The defendants were the owners of a building in Boston. They had given a lease of the entire building to one Marks, who himself occupied the street floor of the building and had given a lease of the upper part thereof to the plaintiff's husband. Both of these leases contained provisions whereby the lessees covenanted that they would "keep all and singular the said premises in such repair, order and condition as the same are in at the commencement of said term, or may be put in during the continuance thereof, damage by fire or other unavoidable casualty only excepted," and that "all property of whatever kind that may be on the premises shall be at the sole risk of the lessee, or those claiming under or through him, and the lessor or their heirs or assigns shall not be liable to the lessee or any other person for any injury, loss or damage, to any person, or property, on the premises." That is, as we understand the statement in the bill of exceptions, Marks had made these covenants with the defendants, and the plaintiff's husband had made the same covenants with Marks. There was no privity of contract between the plaintiff's husband and the defendants.
The plaintiff, it was alleged, had sustained a personal injury by falling upon the floor of a room in the premises leased by Marks to her husband. She offered evidence tending to show that her fall was due to the floor having been flooded and made slippery by a sudden rush of water into the room from a defective gutter on the outside of the window of the room; that the gutter previously had become worn out and leaky; that one Booth, who before the accident had been notified of the defective condition of the gutter, and who was agent for the defendants, had undertaken to repair the gutter, but had done this in a negligent manner and that the sudden inrush of water into her room was due to this negligence.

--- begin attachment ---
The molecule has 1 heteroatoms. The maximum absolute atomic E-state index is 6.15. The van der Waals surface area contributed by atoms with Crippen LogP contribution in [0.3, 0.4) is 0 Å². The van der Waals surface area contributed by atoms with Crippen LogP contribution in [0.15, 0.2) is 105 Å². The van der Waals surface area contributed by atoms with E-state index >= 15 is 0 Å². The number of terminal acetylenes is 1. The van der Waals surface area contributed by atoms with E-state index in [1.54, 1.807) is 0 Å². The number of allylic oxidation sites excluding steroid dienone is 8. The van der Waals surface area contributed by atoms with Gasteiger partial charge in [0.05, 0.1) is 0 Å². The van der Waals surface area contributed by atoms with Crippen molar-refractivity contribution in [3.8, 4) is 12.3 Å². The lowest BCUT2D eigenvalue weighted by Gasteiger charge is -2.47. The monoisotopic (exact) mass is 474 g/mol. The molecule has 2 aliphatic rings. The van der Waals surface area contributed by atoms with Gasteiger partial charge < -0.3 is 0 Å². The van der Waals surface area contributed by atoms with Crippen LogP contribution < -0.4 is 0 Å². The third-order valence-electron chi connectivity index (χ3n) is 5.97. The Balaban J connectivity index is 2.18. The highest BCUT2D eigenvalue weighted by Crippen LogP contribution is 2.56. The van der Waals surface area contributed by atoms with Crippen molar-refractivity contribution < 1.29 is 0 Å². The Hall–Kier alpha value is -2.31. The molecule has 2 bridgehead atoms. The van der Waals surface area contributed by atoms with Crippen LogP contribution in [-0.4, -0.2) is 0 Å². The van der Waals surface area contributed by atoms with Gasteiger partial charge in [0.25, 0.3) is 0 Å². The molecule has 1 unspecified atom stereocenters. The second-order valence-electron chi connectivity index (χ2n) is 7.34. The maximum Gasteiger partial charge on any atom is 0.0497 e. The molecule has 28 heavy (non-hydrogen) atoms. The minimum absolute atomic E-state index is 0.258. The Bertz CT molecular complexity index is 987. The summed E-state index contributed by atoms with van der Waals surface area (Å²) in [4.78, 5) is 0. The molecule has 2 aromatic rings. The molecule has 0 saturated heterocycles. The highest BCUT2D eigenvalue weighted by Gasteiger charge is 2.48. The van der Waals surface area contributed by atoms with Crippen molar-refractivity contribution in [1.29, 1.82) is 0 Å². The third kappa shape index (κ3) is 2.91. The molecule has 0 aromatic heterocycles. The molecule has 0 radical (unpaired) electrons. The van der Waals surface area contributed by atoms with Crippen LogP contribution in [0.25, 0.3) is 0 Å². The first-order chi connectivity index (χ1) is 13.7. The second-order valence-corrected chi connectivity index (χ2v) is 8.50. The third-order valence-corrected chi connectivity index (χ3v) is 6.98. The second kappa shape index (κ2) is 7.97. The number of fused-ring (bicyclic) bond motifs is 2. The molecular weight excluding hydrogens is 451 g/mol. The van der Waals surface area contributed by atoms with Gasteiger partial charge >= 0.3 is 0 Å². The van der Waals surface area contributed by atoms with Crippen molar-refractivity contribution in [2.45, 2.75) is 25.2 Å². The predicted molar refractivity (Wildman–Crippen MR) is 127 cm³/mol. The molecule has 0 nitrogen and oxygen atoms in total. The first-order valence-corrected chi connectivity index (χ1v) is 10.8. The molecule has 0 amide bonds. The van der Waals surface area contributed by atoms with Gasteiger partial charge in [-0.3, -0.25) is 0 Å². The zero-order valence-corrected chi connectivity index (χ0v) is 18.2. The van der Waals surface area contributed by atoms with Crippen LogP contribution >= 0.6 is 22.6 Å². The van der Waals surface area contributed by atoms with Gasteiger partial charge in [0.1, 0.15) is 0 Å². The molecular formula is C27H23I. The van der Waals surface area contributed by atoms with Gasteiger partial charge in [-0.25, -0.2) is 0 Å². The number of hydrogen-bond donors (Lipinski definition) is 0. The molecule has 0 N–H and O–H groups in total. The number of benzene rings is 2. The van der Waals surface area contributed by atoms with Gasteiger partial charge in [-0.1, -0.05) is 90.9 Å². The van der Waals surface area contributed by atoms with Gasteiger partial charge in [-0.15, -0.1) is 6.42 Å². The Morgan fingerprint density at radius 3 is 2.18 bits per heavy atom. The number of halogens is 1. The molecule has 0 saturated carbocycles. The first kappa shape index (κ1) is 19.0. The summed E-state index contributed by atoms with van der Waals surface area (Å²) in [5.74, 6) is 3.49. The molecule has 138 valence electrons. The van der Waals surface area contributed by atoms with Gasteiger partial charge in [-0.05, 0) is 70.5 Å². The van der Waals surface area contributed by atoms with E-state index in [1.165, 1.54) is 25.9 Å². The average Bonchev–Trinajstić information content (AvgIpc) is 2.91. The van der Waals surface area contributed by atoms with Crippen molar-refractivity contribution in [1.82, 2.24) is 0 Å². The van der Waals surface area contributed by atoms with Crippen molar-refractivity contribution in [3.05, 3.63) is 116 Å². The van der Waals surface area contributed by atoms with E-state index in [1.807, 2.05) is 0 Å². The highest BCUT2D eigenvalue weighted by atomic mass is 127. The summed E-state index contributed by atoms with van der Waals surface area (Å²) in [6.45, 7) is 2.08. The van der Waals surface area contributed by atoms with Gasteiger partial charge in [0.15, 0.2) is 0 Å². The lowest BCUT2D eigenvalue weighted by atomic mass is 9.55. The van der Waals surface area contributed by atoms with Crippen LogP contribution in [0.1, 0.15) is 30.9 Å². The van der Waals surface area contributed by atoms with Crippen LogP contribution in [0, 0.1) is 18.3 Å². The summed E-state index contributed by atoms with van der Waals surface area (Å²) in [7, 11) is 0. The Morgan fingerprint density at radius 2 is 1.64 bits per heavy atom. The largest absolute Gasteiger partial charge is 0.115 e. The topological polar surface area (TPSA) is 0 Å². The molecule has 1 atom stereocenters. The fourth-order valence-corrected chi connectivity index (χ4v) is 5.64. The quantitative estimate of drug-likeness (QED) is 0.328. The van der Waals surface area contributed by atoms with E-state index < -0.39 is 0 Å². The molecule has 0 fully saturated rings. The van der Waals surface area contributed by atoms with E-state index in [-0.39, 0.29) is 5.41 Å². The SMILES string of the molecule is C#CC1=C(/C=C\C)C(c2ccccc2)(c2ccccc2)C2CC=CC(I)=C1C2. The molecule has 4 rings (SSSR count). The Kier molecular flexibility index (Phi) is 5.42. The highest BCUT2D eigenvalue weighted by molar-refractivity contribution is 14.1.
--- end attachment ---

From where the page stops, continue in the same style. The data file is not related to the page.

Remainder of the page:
It is plain that the plaintiff, occupying these premises under the lease to her husband, had no greater rights than he would
have had. Phelan v. Fitzpatrick, 188 Mass. 237 , 238. Shute v. Bills, 191 Mass. 433 , 437. Dalton v. Gibson, 192 Mass. 1 . Domenicis v. Fleisher, 195 Mass. 281 , 283. Nash v. Webber, 204 Mass. 419 , 421. The question is, therefore, whether he could have maintained an action against the defendants for the injury if it had happened to him in the same manner that it happened to his wife. But it is plain that under such circumstances neither he nor she could have maintained such an action, unless they could show that after the execution of the leases which have been mentioned the defendants undertook to make repairs upon the gutter, made such repairs, and made them in so negligent a manner as to cause this accident. Galvin v. Beals, 187 Mass. 250 . Miles v. Janvrin, 196 Mass. 431 .
But we find no such evidence in this record. There was evidence that Booth had undertaken to make such repairs, and had made them in a manner which could be found to have caused the accident and to have been negligent. But this was not enough. Booth testified also that he was "agent for the defendants" at the time of the accident and had been so both before and since that time. But there was no evidence as to what that agency was, what authority the defendants had given to him, or how far he was authorized to bind them. There could be no presumption that he had authority from them to release Marks from the covenants of the lease which they had given to Marks, so as to subject them to a duty or liability from which by those covenants they had carefully exempted themselves. Much less could it be inferred from the bare statement which was in evidence that he was authorized to subject them to such a duty or liability to a mere stranger, who had no contractual rights against them, and with whom he had as agent for the defendants no call to concern himself or to create relations which they themselves had no occasion to create. It follows that the foundation of the plaintiff's case fails. Phenix Nerve Beverage Co. v. Dennis & Lovejoy Wharf & Warehouse Co. 189 Mass. 82 , 85.
None of the testimony excluded at the trial bore upon this fundamental question. It is elementary that Booth's authority could not be proved by evidence of his acts and declaration not brought home to the defendants. Baker v. Gerrish, 14 Allen 201 . Deane v. American Glue Co. 200 Mass. 459 , 462. The other
evidence excluded was immaterial, unless there was, as we have seen that there was not, evidence to establish the fundamental facts on which the right to maintain the action rested.
In each case the entry must be